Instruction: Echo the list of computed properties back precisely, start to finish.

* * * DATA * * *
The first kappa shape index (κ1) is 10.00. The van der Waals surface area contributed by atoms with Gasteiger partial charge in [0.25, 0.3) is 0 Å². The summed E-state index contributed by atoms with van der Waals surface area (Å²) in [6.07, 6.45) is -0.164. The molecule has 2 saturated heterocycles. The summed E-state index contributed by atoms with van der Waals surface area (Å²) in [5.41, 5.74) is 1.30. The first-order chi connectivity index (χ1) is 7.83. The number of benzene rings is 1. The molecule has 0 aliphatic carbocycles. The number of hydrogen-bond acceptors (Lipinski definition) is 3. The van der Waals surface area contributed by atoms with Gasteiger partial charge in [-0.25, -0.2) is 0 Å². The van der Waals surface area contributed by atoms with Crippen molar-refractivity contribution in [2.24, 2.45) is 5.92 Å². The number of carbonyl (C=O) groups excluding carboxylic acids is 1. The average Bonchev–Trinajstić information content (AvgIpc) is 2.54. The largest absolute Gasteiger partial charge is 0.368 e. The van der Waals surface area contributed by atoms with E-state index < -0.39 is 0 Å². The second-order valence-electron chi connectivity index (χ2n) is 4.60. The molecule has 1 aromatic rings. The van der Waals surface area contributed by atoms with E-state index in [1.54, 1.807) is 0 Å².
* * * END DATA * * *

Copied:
The first kappa shape index (κ1) is 10.00. The van der Waals surface area contributed by atoms with Gasteiger partial charge in [0.25, 0.3) is 0 Å². The summed E-state index contributed by atoms with van der Waals surface area (Å²) in [6.07, 6.45) is -0.164. The molecule has 2 saturated heterocycles. The summed E-state index contributed by atoms with van der Waals surface area (Å²) in [5.41, 5.74) is 1.30. The first-order chi connectivity index (χ1) is 7.83. The number of benzene rings is 1. The molecule has 0 aliphatic carbocycles. The number of hydrogen-bond acceptors (Lipinski definition) is 3. The van der Waals surface area contributed by atoms with Gasteiger partial charge in [-0.25, -0.2) is 0 Å². The van der Waals surface area contributed by atoms with Crippen molar-refractivity contribution in [2.24, 2.45) is 5.92 Å². The number of carbonyl (C=O) groups excluding carboxylic acids is 1. The average Bonchev–Trinajstić information content (AvgIpc) is 2.54. The largest absolute Gasteiger partial charge is 0.368 e. The van der Waals surface area contributed by atoms with E-state index < -0.39 is 0 Å². The second-order valence-electron chi connectivity index (χ2n) is 4.60. The molecule has 1 aromatic rings. The van der Waals surface area contributed by atoms with E-state index in [1.54, 1.807) is 0 Å².